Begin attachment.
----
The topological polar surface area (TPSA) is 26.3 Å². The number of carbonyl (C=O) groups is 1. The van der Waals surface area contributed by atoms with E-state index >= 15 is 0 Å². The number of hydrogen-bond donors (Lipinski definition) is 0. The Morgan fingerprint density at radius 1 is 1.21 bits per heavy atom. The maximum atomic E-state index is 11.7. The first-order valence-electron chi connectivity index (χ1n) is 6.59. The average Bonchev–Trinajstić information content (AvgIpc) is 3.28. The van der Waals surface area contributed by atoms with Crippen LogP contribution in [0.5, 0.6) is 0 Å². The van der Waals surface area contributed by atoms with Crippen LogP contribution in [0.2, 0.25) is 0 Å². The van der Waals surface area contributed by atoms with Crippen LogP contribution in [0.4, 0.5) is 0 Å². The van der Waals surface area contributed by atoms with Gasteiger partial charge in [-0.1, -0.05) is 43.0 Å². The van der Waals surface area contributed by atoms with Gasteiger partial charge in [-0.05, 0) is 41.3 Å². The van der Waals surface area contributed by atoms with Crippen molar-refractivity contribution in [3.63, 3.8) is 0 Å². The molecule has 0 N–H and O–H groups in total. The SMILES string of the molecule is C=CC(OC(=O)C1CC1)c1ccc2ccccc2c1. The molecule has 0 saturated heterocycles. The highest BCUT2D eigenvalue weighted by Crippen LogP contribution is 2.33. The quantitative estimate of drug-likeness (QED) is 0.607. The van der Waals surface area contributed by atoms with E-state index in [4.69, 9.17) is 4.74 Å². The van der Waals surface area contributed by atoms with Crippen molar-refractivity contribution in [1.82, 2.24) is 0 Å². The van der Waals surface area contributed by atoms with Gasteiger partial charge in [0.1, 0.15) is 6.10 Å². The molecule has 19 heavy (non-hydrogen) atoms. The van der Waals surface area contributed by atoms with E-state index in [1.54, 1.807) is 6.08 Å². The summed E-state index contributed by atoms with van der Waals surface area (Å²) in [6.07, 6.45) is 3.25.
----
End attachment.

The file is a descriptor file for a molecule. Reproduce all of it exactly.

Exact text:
The topological polar surface area (TPSA) is 26.3 Å². The number of carbonyl (C=O) groups is 1. The van der Waals surface area contributed by atoms with E-state index >= 15 is 0 Å². The number of hydrogen-bond donors (Lipinski definition) is 0. The Morgan fingerprint density at radius 1 is 1.21 bits per heavy atom. The maximum atomic E-state index is 11.7. The first-order valence-electron chi connectivity index (χ1n) is 6.59. The average Bonchev–Trinajstić information content (AvgIpc) is 3.28. The van der Waals surface area contributed by atoms with Crippen LogP contribution in [0.5, 0.6) is 0 Å². The van der Waals surface area contributed by atoms with Crippen LogP contribution in [0.2, 0.25) is 0 Å². The van der Waals surface area contributed by atoms with Crippen LogP contribution in [0.4, 0.5) is 0 Å². The van der Waals surface area contributed by atoms with Gasteiger partial charge in [-0.1, -0.05) is 43.0 Å². The van der Waals surface area contributed by atoms with Gasteiger partial charge in [-0.05, 0) is 41.3 Å². The van der Waals surface area contributed by atoms with Crippen molar-refractivity contribution in [3.63, 3.8) is 0 Å². The molecule has 0 N–H and O–H groups in total. The SMILES string of the molecule is C=CC(OC(=O)C1CC1)c1ccc2ccccc2c1. The molecule has 0 saturated heterocycles. The highest BCUT2D eigenvalue weighted by Crippen LogP contribution is 2.33. The quantitative estimate of drug-likeness (QED) is 0.607. The van der Waals surface area contributed by atoms with E-state index in [4.69, 9.17) is 4.74 Å². The van der Waals surface area contributed by atoms with Crippen molar-refractivity contribution in [1.82, 2.24) is 0 Å². The van der Waals surface area contributed by atoms with Gasteiger partial charge in [0.1, 0.15) is 6.10 Å². The molecule has 19 heavy (non-hydrogen) atoms. The van der Waals surface area contributed by atoms with E-state index in [1.54, 1.807) is 6.08 Å². The summed E-state index contributed by atoms with van der Waals surface area (Å²) in [6.07, 6.45) is 3.25.